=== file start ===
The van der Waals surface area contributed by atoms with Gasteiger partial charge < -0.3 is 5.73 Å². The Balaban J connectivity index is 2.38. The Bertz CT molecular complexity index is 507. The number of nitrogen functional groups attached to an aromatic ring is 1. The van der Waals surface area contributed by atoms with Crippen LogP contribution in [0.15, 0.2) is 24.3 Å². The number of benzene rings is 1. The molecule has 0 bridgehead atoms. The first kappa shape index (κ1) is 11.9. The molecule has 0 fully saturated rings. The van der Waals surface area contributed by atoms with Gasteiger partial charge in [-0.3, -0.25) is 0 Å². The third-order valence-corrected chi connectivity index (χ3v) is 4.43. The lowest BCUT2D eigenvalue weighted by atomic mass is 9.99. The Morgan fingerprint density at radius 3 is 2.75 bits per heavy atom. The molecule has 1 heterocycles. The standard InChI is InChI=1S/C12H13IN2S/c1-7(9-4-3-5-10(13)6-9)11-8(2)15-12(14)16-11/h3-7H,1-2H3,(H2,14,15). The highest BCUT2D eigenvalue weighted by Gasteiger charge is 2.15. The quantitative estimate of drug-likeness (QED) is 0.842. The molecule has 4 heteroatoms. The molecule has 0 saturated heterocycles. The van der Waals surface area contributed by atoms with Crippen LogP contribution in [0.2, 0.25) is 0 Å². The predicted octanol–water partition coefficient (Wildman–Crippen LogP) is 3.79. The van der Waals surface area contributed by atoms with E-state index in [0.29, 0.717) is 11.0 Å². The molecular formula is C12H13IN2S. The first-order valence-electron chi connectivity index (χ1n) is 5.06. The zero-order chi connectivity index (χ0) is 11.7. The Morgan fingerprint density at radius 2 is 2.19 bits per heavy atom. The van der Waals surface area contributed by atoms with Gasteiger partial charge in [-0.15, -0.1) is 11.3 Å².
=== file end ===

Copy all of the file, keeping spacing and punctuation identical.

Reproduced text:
The van der Waals surface area contributed by atoms with Gasteiger partial charge < -0.3 is 5.73 Å². The Balaban J connectivity index is 2.38. The Bertz CT molecular complexity index is 507. The number of nitrogen functional groups attached to an aromatic ring is 1. The van der Waals surface area contributed by atoms with Crippen LogP contribution in [0.15, 0.2) is 24.3 Å². The number of benzene rings is 1. The molecule has 0 bridgehead atoms. The first kappa shape index (κ1) is 11.9. The molecule has 0 fully saturated rings. The van der Waals surface area contributed by atoms with Gasteiger partial charge in [-0.3, -0.25) is 0 Å². The third-order valence-corrected chi connectivity index (χ3v) is 4.43. The lowest BCUT2D eigenvalue weighted by atomic mass is 9.99. The Morgan fingerprint density at radius 3 is 2.75 bits per heavy atom. The molecule has 1 heterocycles. The standard InChI is InChI=1S/C12H13IN2S/c1-7(9-4-3-5-10(13)6-9)11-8(2)15-12(14)16-11/h3-7H,1-2H3,(H2,14,15). The highest BCUT2D eigenvalue weighted by Gasteiger charge is 2.15. The quantitative estimate of drug-likeness (QED) is 0.842. The molecule has 4 heteroatoms. The molecule has 0 saturated heterocycles. The van der Waals surface area contributed by atoms with Crippen LogP contribution in [0.2, 0.25) is 0 Å². The predicted octanol–water partition coefficient (Wildman–Crippen LogP) is 3.79. The van der Waals surface area contributed by atoms with E-state index in [0.29, 0.717) is 11.0 Å². The molecular formula is C12H13IN2S. The first-order valence-electron chi connectivity index (χ1n) is 5.06. The zero-order chi connectivity index (χ0) is 11.7. The Morgan fingerprint density at radius 2 is 2.19 bits per heavy atom. The van der Waals surface area contributed by atoms with Gasteiger partial charge in [-0.15, -0.1) is 11.3 Å².